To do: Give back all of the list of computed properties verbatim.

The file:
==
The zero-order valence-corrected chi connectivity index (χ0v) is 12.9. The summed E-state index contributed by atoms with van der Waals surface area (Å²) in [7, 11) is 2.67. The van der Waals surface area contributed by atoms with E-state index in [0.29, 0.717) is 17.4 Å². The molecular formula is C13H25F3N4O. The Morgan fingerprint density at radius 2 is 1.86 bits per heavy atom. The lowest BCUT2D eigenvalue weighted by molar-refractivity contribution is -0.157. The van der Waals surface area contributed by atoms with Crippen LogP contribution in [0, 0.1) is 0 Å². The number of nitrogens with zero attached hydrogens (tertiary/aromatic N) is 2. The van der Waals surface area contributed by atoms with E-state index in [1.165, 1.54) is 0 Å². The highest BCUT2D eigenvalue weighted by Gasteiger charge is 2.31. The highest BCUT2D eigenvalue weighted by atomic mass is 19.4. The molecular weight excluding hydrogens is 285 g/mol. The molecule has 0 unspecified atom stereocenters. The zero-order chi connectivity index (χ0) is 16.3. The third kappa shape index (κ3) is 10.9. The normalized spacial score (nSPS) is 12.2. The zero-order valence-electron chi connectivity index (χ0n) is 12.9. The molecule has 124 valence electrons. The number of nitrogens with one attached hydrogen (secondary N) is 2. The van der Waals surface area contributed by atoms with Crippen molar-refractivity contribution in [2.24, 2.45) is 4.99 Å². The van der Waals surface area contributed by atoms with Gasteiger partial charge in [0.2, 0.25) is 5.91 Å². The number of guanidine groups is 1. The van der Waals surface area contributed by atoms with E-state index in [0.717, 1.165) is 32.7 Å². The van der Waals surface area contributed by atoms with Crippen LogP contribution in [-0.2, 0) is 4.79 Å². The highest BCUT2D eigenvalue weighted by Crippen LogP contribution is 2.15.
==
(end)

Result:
The zero-order valence-corrected chi connectivity index (χ0v) is 12.9. The summed E-state index contributed by atoms with van der Waals surface area (Å²) in [7, 11) is 2.67. The van der Waals surface area contributed by atoms with E-state index in [0.29, 0.717) is 17.4 Å². The molecular formula is C13H25F3N4O. The Morgan fingerprint density at radius 2 is 1.86 bits per heavy atom. The lowest BCUT2D eigenvalue weighted by molar-refractivity contribution is -0.157. The van der Waals surface area contributed by atoms with Crippen LogP contribution in [0, 0.1) is 0 Å². The number of nitrogens with zero attached hydrogens (tertiary/aromatic N) is 2. The van der Waals surface area contributed by atoms with E-state index in [1.165, 1.54) is 0 Å². The highest BCUT2D eigenvalue weighted by Gasteiger charge is 2.31. The highest BCUT2D eigenvalue weighted by atomic mass is 19.4. The molecular weight excluding hydrogens is 285 g/mol. The molecule has 0 unspecified atom stereocenters. The zero-order chi connectivity index (χ0) is 16.3. The third kappa shape index (κ3) is 10.9. The normalized spacial score (nSPS) is 12.2. The zero-order valence-electron chi connectivity index (χ0n) is 12.9. The molecule has 124 valence electrons. The number of nitrogens with one attached hydrogen (secondary N) is 2. The van der Waals surface area contributed by atoms with Crippen molar-refractivity contribution in [2.24, 2.45) is 4.99 Å². The van der Waals surface area contributed by atoms with Gasteiger partial charge in [0.2, 0.25) is 5.91 Å². The number of guanidine groups is 1. The van der Waals surface area contributed by atoms with E-state index in [0.717, 1.165) is 32.7 Å². The van der Waals surface area contributed by atoms with Crippen LogP contribution in [-0.2, 0) is 4.79 Å². The highest BCUT2D eigenvalue weighted by Crippen LogP contribution is 2.15.